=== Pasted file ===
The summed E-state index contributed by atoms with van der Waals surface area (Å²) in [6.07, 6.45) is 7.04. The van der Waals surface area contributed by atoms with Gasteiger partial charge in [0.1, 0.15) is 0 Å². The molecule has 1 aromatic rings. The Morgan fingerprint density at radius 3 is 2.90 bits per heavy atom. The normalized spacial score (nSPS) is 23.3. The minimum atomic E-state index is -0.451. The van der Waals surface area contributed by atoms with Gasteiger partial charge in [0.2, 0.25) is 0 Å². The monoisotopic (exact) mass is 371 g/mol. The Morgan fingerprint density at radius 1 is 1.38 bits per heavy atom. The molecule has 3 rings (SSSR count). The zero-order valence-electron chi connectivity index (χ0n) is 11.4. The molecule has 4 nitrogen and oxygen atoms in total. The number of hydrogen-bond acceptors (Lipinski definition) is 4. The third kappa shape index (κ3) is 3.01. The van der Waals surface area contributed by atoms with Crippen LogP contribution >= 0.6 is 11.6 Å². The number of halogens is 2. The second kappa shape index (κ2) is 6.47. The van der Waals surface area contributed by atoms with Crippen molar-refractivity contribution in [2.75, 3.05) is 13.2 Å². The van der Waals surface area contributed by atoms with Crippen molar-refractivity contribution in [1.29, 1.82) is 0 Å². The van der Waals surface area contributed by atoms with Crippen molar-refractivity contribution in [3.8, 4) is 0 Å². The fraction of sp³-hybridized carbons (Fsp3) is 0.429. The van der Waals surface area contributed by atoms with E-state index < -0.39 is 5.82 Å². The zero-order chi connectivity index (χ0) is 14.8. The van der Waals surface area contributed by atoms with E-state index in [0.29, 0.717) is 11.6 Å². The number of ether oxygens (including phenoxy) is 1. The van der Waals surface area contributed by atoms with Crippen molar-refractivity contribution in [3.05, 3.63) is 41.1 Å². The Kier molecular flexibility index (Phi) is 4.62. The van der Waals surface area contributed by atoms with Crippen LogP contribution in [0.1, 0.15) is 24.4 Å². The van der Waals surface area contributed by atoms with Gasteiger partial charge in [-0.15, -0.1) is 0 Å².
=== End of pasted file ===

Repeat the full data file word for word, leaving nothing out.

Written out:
The summed E-state index contributed by atoms with van der Waals surface area (Å²) in [6.07, 6.45) is 7.04. The van der Waals surface area contributed by atoms with Gasteiger partial charge in [0.1, 0.15) is 0 Å². The molecule has 1 aromatic rings. The Morgan fingerprint density at radius 3 is 2.90 bits per heavy atom. The normalized spacial score (nSPS) is 23.3. The minimum atomic E-state index is -0.451. The van der Waals surface area contributed by atoms with Gasteiger partial charge in [0.2, 0.25) is 0 Å². The monoisotopic (exact) mass is 371 g/mol. The Morgan fingerprint density at radius 1 is 1.38 bits per heavy atom. The molecule has 3 rings (SSSR count). The zero-order valence-electron chi connectivity index (χ0n) is 11.4. The molecule has 4 nitrogen and oxygen atoms in total. The number of hydrogen-bond acceptors (Lipinski definition) is 4. The third kappa shape index (κ3) is 3.01. The van der Waals surface area contributed by atoms with Crippen LogP contribution >= 0.6 is 11.6 Å². The number of halogens is 2. The second kappa shape index (κ2) is 6.47. The van der Waals surface area contributed by atoms with Crippen molar-refractivity contribution in [2.75, 3.05) is 13.2 Å². The van der Waals surface area contributed by atoms with Crippen molar-refractivity contribution in [1.29, 1.82) is 0 Å². The van der Waals surface area contributed by atoms with Crippen molar-refractivity contribution in [3.8, 4) is 0 Å². The fraction of sp³-hybridized carbons (Fsp3) is 0.429. The van der Waals surface area contributed by atoms with E-state index < -0.39 is 5.82 Å². The zero-order chi connectivity index (χ0) is 14.8. The van der Waals surface area contributed by atoms with E-state index in [0.29, 0.717) is 11.6 Å². The number of ether oxygens (including phenoxy) is 1. The van der Waals surface area contributed by atoms with Crippen molar-refractivity contribution in [3.05, 3.63) is 41.1 Å². The Kier molecular flexibility index (Phi) is 4.62. The van der Waals surface area contributed by atoms with Crippen LogP contribution in [0.1, 0.15) is 24.4 Å². The van der Waals surface area contributed by atoms with Gasteiger partial charge in [-0.15, -0.1) is 0 Å².